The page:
Covington named senior pastor at Exodus United Baptist Church

Exodus United has selected Pastor Tembila Covington as their new senior pastor.

Covington named senior pastor at Exodus United Baptist Church
May 11
15:38 2022

Exodus United Baptist Church has been seeking a new senior pastor since Rev. Alvin Carlisle stepped away to start his new ministry at The Impact Church. After a tireless search, Exodus United has selected pastor Tembila Covington as their new senior pastor and the first female senior pastor in the 40-year history of the church.

Covington started her own church in Richmond County, N.C., a dozen or so years ago, but has lived in the Triad area for the last six and was seeking to plant roots in the community as a pastor.

“It had already been something I had been thinking about, finding a space where I can be planted here as a pastor. And so during COVID I had been seeking out various churches that were looking for pastors and went through that process,” Covington said about her search for a pastoral position in the area. “I had overheard through passing and saw that the previous leader, Rev. Carlisle, had started another church, so that led me to seek out and see if they were prepared and ready to search for a new pastor. 

“They were not immediately prepared to do that, but once they were prepared, they reached back out to me and would love to receive my resume and cover letter to see if we can begin the process. Indeed, I was one of the selected candidates and long story short, I became the selected pastor for Exodus United Baptist Church in January 2022. The first Sunday is when I was called to come and minister after having received my acceptance letter the week before.”

Covington has been a positive voice in the community, routinely standing up for what is right and just, while also pushing for better education for the children of Forsyth County. She is eagerly anticipating connecting with the local community.

“I am certainly excited about being here locally and being connected even more with the community on the southeast side of Winston-Salem and look forward to doing some great work,” she said.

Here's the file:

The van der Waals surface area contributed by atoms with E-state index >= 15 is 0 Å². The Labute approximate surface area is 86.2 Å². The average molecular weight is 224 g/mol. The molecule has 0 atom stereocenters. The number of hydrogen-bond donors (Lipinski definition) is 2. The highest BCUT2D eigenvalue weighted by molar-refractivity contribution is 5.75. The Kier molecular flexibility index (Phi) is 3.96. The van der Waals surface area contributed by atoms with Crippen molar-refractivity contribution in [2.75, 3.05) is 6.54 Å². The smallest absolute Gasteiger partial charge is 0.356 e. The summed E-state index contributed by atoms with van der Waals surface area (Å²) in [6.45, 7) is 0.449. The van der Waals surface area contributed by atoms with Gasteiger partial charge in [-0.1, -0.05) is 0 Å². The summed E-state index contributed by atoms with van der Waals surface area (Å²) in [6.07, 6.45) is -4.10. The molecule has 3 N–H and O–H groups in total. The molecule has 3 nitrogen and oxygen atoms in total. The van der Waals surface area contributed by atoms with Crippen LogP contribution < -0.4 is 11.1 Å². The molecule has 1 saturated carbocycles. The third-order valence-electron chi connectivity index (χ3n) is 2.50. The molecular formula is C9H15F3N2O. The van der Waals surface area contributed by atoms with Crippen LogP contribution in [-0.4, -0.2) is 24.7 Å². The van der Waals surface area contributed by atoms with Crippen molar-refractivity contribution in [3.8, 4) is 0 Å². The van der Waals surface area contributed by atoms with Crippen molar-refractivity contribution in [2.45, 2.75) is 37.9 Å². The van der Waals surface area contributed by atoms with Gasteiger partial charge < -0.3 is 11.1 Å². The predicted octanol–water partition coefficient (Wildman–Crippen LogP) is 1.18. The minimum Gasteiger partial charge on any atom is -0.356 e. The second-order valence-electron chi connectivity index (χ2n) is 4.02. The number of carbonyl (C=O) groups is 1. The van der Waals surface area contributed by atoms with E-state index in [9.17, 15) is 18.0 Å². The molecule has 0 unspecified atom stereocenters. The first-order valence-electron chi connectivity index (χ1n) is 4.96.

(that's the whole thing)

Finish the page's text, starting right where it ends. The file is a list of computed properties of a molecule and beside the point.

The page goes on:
Covington was confident about her capabilities of being the new senior pastor, but was a little nervous because she was not a Baptist pastor previously. The church she founded was non-denominational. She was raised Catholic and came from a Pentecostal association before starting her own church.

Upon hearing she was selected, there was a feeling of “happiness and feeling accepted,” she said.  

“This was my desire for some years now to really kind of find a place here,” she stated. “I had been working hard to make those connections to establish groundwork of accomplishment and leadership roles. I think I felt validated and accepted by the community, more so than really the excitement of having won a prize so to speak.”

Covington felt there was an instant connection with her congregation the first time they were able to interact with one another. She knows it will take time for everyone to get to know each other, but she is ready to take on that role.

“It was a great feeling. Of course, everyone at that point was really trying to get to know one another, so I think everyone at the beginning was a bit apprehensive to try and get to know me a little bit more,” she said about meeting her congregation. “Overall, we just embraced each other. The church was happy to have a leader because during the time of the pandemic, they did not have a spiritual leader and they were looking forward to having someone in place that could administer the ordinances of the church to teach and preach.”

The first thing Covington would like to do as the senior pastor of Exodus is to connect with the local community. While we are coming out of the pandemic and allowed to congregate in person, she would like to take advantage of that to reconnect with the people.